It is no secret that, in order for a divorce to be legally binding, court approval and judgment must be rendered. What happens, however, where the former spouses reach a post-divorce agreement between themselves without court approval? Do those types of agreements have any legal effect?

This question was addressed in a recent case by the Massachusetts appeals court. In Smith v. Smith, the court addressed the case of spouses who originally entered into a divorce agreement that set alimony at $650 per week. The agreement also provided that all matters regarding alimony merged into the divorce judgment. Subsequently, the husband reduced the amount of alimony he paid nine separate times, ultimately reducing it to $800 per month. At trial, the judge found that the husband and wife agreed to those reduced rates without filing any complaint for modification. In total, over a four-year period, the husband paid $87,400 less in alimony than what the divorce agreement called for.

The wife filed a complaint for contempt. She also sought the $87,400 in arrearage that she claimed the husband owed to her. The husband, in return, claimed that the wife had agreed to the alimony reductions, and that he made various other payments to cover costs for their emancipated children in exchange. The husband claimed that he otherwise would not have made those payments to the children. At trial, the husband was found not to be in contempt. The trial judge also ordered the parties’ alimony payments to be retroactively modified. The wife appealed.

On appeal, the Court noted that “not every violation of a clear order will constitute contempt, and thus that the requirement to prove “clear disobedience” has teeth.” The Court stated that contempt cases must be judged under the totality of circumstances. In this case, not only did the wife agree to the modified amounts, but “in reliance thereon, the husband had made the payments agreed upon and also had changed his behavior, to his detriment, by assuming “additional financial responsibilities” with respect to the parties’ emancipated children. It was within the judge’s discretion to conclude there was no “clear and undoubted disobedience” on these facts.”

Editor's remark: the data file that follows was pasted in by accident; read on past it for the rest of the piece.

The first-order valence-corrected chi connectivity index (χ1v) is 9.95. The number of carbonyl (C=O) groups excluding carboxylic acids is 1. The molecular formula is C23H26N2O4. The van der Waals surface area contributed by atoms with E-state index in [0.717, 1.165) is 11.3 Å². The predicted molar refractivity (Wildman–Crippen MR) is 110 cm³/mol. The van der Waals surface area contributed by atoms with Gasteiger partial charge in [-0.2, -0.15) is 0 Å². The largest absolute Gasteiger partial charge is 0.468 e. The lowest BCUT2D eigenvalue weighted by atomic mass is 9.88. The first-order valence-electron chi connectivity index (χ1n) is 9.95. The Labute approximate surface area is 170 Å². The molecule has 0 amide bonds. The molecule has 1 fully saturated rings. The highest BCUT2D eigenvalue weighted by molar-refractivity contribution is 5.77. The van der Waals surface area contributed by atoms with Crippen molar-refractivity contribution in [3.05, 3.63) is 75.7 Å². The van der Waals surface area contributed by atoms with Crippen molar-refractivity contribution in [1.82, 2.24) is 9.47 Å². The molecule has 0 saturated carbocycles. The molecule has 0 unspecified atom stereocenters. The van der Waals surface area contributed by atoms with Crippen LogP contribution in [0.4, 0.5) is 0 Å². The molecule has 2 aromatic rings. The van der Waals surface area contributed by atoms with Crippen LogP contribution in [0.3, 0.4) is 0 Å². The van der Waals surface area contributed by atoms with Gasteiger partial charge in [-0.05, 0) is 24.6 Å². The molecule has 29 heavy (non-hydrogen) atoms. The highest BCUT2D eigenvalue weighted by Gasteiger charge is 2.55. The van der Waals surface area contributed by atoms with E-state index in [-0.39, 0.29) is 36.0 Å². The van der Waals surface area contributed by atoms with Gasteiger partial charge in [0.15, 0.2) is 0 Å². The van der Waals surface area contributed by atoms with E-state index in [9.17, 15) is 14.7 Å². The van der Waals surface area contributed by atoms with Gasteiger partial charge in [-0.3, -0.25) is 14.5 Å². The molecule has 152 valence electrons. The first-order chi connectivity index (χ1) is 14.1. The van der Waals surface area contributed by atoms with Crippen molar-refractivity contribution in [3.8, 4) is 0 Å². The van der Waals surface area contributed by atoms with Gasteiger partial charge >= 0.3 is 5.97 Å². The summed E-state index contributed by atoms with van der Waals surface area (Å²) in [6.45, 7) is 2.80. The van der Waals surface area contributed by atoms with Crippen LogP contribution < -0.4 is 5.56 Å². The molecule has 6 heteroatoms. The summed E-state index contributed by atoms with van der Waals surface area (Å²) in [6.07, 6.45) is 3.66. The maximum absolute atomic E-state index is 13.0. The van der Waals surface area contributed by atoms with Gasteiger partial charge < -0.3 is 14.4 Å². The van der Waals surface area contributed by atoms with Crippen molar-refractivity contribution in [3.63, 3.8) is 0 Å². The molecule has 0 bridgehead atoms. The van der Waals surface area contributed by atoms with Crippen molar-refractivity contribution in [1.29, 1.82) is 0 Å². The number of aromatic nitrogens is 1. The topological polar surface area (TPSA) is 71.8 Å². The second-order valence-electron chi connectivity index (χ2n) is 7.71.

Next, the Appeals Court took up the issue of whether the retroactive modifications should have been ordered by the trial judge. The Court pointed out that it is possible for a party not to be in contempt, yet still owe alimony. “The judge’s analysis and findings in this case were not sufficient to justify the retroactive modification of alimony,” the Court held, because the trial judge failed to address the factors mandated by G. L. c. 208, § 34, such as those dealing with the age of the parties, the length of the marriage, and the parties’ respective income and estates.

In order for an alimony judgment to be modified, those factors must be considered by the judge, the Appeals Court stated—and because they were not so considered here, the retroactive modification should not have taken place. “On remand, the judge should consider and evaluate the factors enumerated in § 34, including whether there has been a “material change in circumstances” with respect to those factors since the divorce judgment entered,” the Court explained. “In this connection the appropriate circumstances for consideration may include postdivorce conduct of the parties such as are present here, where a former spouse made certain statements and the other spouse detrimentally changed position in reliance thereon. Those facts, however, should be considered in the broader context of all the relevant § 34 factors, and any other material postdivorce changes to same. In so ruling, we do not mean to suggest, or to foreclose, any particular outcome after further consideration.”

If you have questions or concerns about issues involving family law, alimony, custody, child support, and more, you should contact a competent attorney. Our divorce, family, and domestic relations attorneys may be able to work on your behalf to handle your case. Contact our offices by phone at 978-225-9030 during business hours to schedule a free consultation. We will respond to you as soon as possible.